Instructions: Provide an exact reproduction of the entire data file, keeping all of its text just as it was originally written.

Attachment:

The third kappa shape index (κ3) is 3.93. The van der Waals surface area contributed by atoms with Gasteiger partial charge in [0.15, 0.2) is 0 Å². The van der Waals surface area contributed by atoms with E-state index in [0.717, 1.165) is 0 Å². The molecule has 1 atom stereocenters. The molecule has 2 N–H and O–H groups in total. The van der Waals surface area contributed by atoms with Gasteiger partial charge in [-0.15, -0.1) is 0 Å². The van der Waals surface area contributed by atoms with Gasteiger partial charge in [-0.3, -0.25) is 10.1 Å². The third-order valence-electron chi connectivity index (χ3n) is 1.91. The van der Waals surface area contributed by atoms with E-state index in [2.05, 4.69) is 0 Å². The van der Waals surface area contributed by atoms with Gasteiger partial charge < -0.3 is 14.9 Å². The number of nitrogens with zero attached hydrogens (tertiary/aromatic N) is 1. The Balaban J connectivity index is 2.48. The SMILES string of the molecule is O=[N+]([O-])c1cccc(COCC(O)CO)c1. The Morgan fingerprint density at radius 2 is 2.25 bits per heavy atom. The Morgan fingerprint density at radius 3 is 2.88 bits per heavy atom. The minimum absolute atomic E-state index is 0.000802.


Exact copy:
The third kappa shape index (κ3) is 3.93. The van der Waals surface area contributed by atoms with Gasteiger partial charge in [0.15, 0.2) is 0 Å². The van der Waals surface area contributed by atoms with E-state index in [0.717, 1.165) is 0 Å². The molecule has 1 atom stereocenters. The molecule has 2 N–H and O–H groups in total. The van der Waals surface area contributed by atoms with Gasteiger partial charge in [-0.15, -0.1) is 0 Å². The van der Waals surface area contributed by atoms with Gasteiger partial charge in [-0.3, -0.25) is 10.1 Å². The third-order valence-electron chi connectivity index (χ3n) is 1.91. The van der Waals surface area contributed by atoms with E-state index in [2.05, 4.69) is 0 Å². The van der Waals surface area contributed by atoms with Gasteiger partial charge < -0.3 is 14.9 Å². The number of nitrogens with zero attached hydrogens (tertiary/aromatic N) is 1. The Balaban J connectivity index is 2.48. The SMILES string of the molecule is O=[N+]([O-])c1cccc(COCC(O)CO)c1. The Morgan fingerprint density at radius 2 is 2.25 bits per heavy atom. The Morgan fingerprint density at radius 3 is 2.88 bits per heavy atom. The minimum absolute atomic E-state index is 0.000802.